Video Friday is your weekly selection of awesome robotics videos, collected by your Automaton bloggers. We’ll also be posting a weekly calendar of upcoming robotics events for the next few months; here’s what we have so far (send us your events!):
RoboCup 2018 – June 18-22, 2018 – Montreal, Canada
RSS 2018 – June 26-30, 2018 – Pittsburgh, Pa., USA
Ubiquitous Robots 2018 – June 27-30, 2018 – Honolulu, Hawaii
MARSS 2018 – July 4-8, 2018 – Nagoya, Japan
AIM 2018 – July 9-12, 2018 – Auckland, New Zealand
ICARM 2018 – July 18-20, 2018 – Singapore
ICMA 2018 – August 5-8, 2018 – Changchun, China
SSRR 2018 – August 6-8, 2018 – Philadelphia, Pa., USA
ISR 2018 – August 24-27, 2018 – Shenyang, China
BioRob 2018 – August 26-29, 2018 – University of Twente, Netherlands
RO-MAN 2018 – August 27-30, 2018 – Nanjing, China
Let us know if you have suggestions for next week, and enjoy today’s videos.
Since its epic landing on Mars in 2012, rappelling down to the surface like a robot commando, the Curiosity Mars rover has been one of our favorite robots of all time, and space. Not only it’s an impressive piece of engineering, it’s also an amazing exploration tool to help humanity answer questions we’ve been asking ourselves for a very long time, including: Are we alone?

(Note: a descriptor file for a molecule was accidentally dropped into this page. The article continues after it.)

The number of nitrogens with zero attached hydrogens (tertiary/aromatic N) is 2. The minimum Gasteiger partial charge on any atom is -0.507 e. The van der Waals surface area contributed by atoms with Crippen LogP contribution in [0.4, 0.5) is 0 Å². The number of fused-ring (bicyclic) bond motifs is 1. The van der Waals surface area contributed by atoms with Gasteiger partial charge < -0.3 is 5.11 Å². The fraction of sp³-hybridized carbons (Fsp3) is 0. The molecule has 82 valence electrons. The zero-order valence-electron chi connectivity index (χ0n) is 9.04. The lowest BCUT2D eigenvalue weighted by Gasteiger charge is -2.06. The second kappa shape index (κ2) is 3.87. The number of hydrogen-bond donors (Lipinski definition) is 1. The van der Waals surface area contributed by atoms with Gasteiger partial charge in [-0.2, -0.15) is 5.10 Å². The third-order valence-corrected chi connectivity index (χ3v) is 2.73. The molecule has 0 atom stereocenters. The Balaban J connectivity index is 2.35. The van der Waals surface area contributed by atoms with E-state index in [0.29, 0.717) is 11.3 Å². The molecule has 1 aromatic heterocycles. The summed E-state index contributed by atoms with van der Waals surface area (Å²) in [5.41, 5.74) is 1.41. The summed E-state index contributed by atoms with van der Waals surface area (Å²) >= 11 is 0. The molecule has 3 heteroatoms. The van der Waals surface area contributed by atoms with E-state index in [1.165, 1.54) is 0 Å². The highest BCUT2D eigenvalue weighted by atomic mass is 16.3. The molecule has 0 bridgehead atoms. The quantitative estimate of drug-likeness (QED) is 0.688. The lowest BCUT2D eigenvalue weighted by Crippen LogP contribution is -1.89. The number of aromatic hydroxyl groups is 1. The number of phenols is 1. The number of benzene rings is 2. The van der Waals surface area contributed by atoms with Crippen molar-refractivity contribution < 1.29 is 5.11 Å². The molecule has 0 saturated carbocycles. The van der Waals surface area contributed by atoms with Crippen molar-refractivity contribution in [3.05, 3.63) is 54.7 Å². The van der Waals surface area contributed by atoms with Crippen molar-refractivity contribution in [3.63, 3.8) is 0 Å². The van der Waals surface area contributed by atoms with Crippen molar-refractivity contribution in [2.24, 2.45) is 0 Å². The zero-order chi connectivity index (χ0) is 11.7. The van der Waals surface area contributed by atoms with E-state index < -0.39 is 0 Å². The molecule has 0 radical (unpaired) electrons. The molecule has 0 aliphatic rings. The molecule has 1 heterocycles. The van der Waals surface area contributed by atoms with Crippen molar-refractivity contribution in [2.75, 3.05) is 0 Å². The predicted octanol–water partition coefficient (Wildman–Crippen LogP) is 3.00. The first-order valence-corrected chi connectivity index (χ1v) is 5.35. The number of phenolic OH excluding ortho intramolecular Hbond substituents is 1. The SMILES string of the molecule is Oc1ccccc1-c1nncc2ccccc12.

Yesterday NASA announced a new round of discoveries that, although they aren’t evidence of life itself, they provide further confirmation that the Red Planet could have supported ancient life:
Since arriving at Mars in 2012, NASA's Curiosity rover has drilled into rocks in search of organics - molecules containing carbon. Organics are the building blocks of all life on Earth, though they can also come from non-living sources. The surface of Mars readily destroys these molecules, making them difficult to detect. Now, Curiosity has discovered ancient organics that have been preserved in rocks for billions of years. This finding helps scientists better understand the habitability of early Mars, and it paves the way for future missions to the Red Planet.
[ NASA ]
Space Bok is redefining space exploration. Legged robotics with all its advantages can be used in space to improve the exploration of the Moon or Mars. In low gravity environments hopping proves to be energetically more efficient than walking. Our aim is to build a jumping robot capable of overcoming large obstacles and thus increase the operation range of mobile robots for data collection.
Skydio: making the autonomous capabilities of every other consumer drone look bad since 2018.
Sigh, I wish I was as good at flying a drone as the Skydio R1 is at flying itself.
[ Skydio ]